Bastille Day holds a special place in my heart. It was on Bastille Day in 1955 that my older brother was born. He loved celebrating Bastille Day on his birthday. And why not? Our family loves the French people, the country, the French food and wine, the culture, the history, the architecture, the gardens, the monuments, and the French way of life. Amour de la vie Française!
My brother was a photographer. He spent time in Europe learning the craft and continued to enjoy it throughout his life. Photography and Bastille Day celebrations were both passions for him.
I almost missed seeing the sky tonight. I spontaneously ventured outside at 9:00 p.m. to run an errand. The evening sky was ethereal and I thought of my brother. Perhaps, I thought, he is looking down upon our family, providing a brilliant evening sky to let us know he’s doing fine.
There is a poem that has brought me comfort in times of death. It’s often attributed to Mary Elizabeth Frye although the origin has been disputed over the years. Abigail Van Buren, the newspaper columnist known as Dear Abby, confirmed Frye’s authorship after researching the subject. There is more than one version of this poem floating around on cards and the internet. I share this one, the first version I read:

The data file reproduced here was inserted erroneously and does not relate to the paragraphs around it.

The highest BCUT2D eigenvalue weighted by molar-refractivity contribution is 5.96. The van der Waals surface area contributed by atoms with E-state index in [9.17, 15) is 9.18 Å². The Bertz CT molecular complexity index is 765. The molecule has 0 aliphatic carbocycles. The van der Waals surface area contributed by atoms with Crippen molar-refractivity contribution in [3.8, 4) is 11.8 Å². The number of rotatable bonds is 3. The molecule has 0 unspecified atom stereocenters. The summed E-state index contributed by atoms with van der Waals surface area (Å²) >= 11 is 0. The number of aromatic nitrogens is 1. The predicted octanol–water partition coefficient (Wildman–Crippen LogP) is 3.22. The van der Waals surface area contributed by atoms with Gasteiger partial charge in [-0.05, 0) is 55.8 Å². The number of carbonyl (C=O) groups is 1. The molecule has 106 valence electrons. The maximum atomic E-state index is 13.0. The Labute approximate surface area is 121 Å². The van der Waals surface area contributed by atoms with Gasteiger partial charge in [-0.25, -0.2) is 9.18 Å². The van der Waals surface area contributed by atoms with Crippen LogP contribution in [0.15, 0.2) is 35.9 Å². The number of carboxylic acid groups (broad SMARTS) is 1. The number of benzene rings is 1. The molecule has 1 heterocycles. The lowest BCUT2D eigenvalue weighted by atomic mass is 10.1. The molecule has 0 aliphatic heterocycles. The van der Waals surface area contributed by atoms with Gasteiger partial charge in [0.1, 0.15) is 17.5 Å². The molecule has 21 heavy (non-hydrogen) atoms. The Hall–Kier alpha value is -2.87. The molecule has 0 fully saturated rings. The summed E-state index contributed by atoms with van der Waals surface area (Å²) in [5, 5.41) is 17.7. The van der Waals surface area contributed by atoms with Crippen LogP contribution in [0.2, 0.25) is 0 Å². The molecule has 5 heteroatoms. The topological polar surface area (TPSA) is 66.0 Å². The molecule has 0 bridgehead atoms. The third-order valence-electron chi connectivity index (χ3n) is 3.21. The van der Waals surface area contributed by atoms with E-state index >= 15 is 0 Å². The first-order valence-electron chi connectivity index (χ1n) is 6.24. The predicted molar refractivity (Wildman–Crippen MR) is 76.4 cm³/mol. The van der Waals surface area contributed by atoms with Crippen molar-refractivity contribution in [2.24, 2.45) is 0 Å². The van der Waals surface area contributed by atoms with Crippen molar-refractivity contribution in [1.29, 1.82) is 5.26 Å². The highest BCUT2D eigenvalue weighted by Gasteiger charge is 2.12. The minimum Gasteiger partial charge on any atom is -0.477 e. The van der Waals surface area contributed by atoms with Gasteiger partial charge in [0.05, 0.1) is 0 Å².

Do not stand at my grave and weep;
I am not there. I do not sleep.
I am a thousand winds that blow.
I am the diamond glints on snow.
I am the sunlight on ripened grain.
I am the gentle autumn rain.
When you awaken in the morning’s hush
I am the swift uplifting rush
Of quiet birds in circled flight.
I am the soft stars that shine at night.
Do not stand at my grave and cry;
I am not there. I did not die.
—Mary Elizabeth Frye.
Rest in peace, Richard. See you on the other side someday.